Wanda wailed.  “Wishes whitewash

Need I comment on that piece of wonder and wisdom?  But surely it does reflect on the very slick shallowness of Provincetown Arts.  Another review by Tracey Anderson, “De Kooning’s bicycle: Artists and Writers in the Hamptons,” pushes the hollow myth of celebrity artists… who drank.  Ugh.  Aberrantly, one can read a long three-page hagiographic article on the artist Nancy Webb… written by her son Patrick Webb.  Am I dreaming?  Unfortunately, I am not. 

The Art Talk rubric contains commentaries from roughly 50 artists.  I skimmed through most of them and could not find one artist at war with society.  Recall James Baldwin’s statement:  “The obligation of anyone who thinks of himself as responsible is to examine society and try to change it and to fight it—at no matter what risk.  This is the only hope society has.”  Well, if the artists in Provincetown Arts are representative of the general herd of artists, we can be assured that American society has little hope.  Denny Camino’s statement sums up the social concern of the 50 featured artists:  “My art is engaged with the space it occupies.”    

Fred Marchant’s “The Sense of an Ending” on Gail Mazur’s new chapbook collection is yet another example of egregious hagiography, or backslapping in layman’s terms.  His essay acts as an oversized blurb. To be fair, Edith Kurzweil’s essay on William Phillips, “A Partisan Memoir,” is of interest.  In it we learn how Phillips was indeed a radical in spirit.  Unfortunately, however, Kurzweil does not inform us how the radical Partisan Review ended up so established-order and Phillips going to “dinner parties in Provincetown.”  Her essay is another example of hagiography.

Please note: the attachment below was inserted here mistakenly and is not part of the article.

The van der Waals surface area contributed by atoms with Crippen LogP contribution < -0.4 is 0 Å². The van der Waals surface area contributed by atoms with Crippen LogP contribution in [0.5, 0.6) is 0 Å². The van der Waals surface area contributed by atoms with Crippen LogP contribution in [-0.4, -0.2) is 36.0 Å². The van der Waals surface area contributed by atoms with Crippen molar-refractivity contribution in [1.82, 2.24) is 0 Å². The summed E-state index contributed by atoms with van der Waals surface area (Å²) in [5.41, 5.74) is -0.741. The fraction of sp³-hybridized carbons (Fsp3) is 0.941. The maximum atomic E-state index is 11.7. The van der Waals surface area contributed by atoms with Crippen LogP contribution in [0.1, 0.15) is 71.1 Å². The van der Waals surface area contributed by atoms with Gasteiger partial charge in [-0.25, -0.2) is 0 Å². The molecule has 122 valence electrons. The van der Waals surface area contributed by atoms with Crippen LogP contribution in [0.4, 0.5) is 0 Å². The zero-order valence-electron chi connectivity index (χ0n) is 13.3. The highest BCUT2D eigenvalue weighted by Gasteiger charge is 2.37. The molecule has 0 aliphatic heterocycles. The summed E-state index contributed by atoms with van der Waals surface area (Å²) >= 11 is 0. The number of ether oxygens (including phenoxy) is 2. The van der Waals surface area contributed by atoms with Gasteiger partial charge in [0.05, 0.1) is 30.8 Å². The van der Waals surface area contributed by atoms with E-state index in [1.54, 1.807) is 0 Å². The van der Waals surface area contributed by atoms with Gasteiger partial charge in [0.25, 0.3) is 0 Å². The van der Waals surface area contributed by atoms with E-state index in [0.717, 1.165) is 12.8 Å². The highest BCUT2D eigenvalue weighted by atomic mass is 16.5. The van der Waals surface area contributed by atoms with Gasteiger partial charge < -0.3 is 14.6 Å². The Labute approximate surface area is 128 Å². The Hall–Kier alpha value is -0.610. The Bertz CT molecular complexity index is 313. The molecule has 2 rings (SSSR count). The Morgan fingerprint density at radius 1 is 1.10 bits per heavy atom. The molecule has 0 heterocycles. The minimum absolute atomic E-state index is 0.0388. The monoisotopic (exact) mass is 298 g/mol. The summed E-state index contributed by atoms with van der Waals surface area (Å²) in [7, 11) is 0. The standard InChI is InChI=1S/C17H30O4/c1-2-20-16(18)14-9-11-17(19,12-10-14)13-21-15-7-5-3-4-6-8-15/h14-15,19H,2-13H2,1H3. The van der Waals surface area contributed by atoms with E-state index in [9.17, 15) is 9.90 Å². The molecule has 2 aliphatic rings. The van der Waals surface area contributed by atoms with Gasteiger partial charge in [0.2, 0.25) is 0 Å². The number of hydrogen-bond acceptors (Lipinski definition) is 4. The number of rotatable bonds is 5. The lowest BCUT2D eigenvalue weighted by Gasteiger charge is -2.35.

Jason Shinder’s essay on “Howl” is yet another example of base hagiography, pushing of lit icons, and unquestioning allegiance to the established-order lit milieu.  What about the new Howls?  The ones poets are in fact writing today?  Nobody’s interested in them.  Hell, I could give you a hundred of mine… or several hundred from other poets I know.  But the likes of Shindler and Busa simply desire to push the old myths.  The new poets of Howls would likely frighten them away.  Why doesn’t Shindler ask what happened to the author of “Howl”?  How could someone who wrote that poem end up so easily co-opted into the corporate university?  I suppose we could blame that university for Shindler’s seeming unwillingness or inability to pose such an evident and pertinent question. 

Need I comment on the poems in the back of the magazine penned by 15 poets?  No surprise there at all… of course.  Diane Thiel’s “When they threw me in the river/ I sank to the bottom, then rose/ to the surface—a swan” sums them up nicely.  Ugh.  Where is the passion, the fight, the conflict with power in those poets?  Where is their Socratic daemon?  They all must lead such easy comfy co-opted lives. 

Provincetown Arts clearly supports the assertion that the arts in America are determined by the wealthy, which is probably why there are so many painters painting politically-harmless naked men and women.  It clearly represents the very worst of art and writing in today’s America—self-laudatory, backslapping, and absolutely nothing critical of the art and writing milieus.  How could I possibly recommend it? 
—The Editor